Three of the things I’m most passionate about in life are my husband, my kids and our health. My whole life, I knew I wanted to be a wife and a mom and while those are the hardest things I’ve ever done, they’re definitely the best. I want my family to be healthy so they’re around for a long time; and I want to be healthy enough to enjoy the long journey with them.
I’ve been chubby since the day I hit puberty. I tried counting calories, eating low fat, eating low carb, and exercising like crazy. My weight never changed. I fit into the same pants at 30 that I did at 15. Then I had a fabulous friend point me in the right direction. Rather than focus on weight loss, I started focusing on health. I stopped counting calories, measuring portions and shopping for processed, low-fat food. Instead, I started eating real food and cutting out the things everyone agrees are bad like processed sugars, hydrogenated oils, white grains and artificial coloring and flavoring. The change in our entire family has been very positive. Not only have my husband and I lost weight, but our overall health is better. We rarely get sick, I stopped having the migraines that began when I was 11 years old, my son and I have seen huge improvements in our anxiety, and we all have more energy and drive to be active. Life is overall, just better.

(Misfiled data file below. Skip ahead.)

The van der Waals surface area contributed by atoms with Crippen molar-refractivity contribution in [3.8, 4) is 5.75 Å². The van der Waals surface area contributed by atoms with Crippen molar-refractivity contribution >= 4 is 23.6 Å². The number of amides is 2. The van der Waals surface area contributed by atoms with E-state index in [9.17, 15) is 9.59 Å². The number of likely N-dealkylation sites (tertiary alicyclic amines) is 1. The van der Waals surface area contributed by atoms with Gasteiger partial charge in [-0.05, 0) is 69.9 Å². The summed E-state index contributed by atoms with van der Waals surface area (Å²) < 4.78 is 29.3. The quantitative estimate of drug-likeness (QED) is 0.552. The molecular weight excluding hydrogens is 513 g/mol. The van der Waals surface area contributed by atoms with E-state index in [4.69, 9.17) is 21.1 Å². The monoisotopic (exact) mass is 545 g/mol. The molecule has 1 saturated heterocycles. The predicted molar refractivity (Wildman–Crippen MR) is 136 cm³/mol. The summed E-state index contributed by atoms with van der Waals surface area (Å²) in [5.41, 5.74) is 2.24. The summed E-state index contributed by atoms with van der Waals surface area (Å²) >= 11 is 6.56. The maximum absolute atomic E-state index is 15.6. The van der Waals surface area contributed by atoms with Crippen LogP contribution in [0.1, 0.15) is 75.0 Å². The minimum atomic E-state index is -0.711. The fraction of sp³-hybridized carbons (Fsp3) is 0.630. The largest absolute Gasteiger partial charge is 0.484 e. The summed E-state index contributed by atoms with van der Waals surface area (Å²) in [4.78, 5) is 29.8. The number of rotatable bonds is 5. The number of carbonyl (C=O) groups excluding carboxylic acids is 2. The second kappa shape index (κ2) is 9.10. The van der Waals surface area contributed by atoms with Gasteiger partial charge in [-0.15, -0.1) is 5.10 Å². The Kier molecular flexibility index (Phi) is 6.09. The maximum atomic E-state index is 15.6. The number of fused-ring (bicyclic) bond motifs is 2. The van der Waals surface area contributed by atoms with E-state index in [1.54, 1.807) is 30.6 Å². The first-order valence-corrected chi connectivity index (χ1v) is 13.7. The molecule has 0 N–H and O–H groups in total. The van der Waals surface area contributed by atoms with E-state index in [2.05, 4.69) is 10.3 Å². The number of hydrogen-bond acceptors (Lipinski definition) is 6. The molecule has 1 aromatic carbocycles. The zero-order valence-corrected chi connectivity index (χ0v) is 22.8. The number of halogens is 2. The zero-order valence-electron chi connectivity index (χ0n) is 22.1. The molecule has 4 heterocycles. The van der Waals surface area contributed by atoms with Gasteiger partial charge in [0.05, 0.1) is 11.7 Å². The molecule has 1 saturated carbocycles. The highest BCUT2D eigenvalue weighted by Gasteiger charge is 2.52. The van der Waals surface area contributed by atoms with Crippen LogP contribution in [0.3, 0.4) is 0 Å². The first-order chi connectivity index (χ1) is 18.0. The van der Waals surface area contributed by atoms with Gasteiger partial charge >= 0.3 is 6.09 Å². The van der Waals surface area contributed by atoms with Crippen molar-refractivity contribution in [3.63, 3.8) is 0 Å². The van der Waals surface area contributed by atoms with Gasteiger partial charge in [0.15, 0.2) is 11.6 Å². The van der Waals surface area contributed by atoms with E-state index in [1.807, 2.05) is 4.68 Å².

Don’t get me wrong. Making the change from the food industry’s version of “healthy living” to eating whole, real food was not easy. It took time, planning and a lot of sacrifice. It meant saying “no,” to foods when I wanted to say, “yes.” I remember one bit of tough love a friend gave me that pointed me in the right direction. I asked her, “How can I do this when I love to bake so much?” She told me, “This is a change and whether or not to change is a decision you have to make.” She was the first person who made it clear that this was going to be hard work and involve sacrifice. Any diet or weight-loss group that tells you it will be easy and you can still eat the foods you love and be completely lethargic is either lying to you, or trying to sell you something that will not improve your overall health. Being healthy requires work and sacrifice…. and a lot of cutting boards, I’ve noticed. I still love to bake and have treats, but I’ve learned to do it in moderation.
The day my daughter was born, I vowed I’d never say the words, “I’m fat” around her. I didn’t want her to grow up thinking a woman’s value was measured by her waist line. Instead, I wanted to teach my kids how to be healthy. Along with my husband, we teach our kids the importance of exercise and good nutrition. We exercise together, cook together and talk about the positives and negatives of food choices. I was so proud when my son asked for an apple after a hike the other day, claiming he “had a headache and thought he should have whole food rather than processed, artificial flavoring.”
Now I can dedicate my time to making myself and my family the best we can be through health, prayer and spending time together doing positive, uplifting things.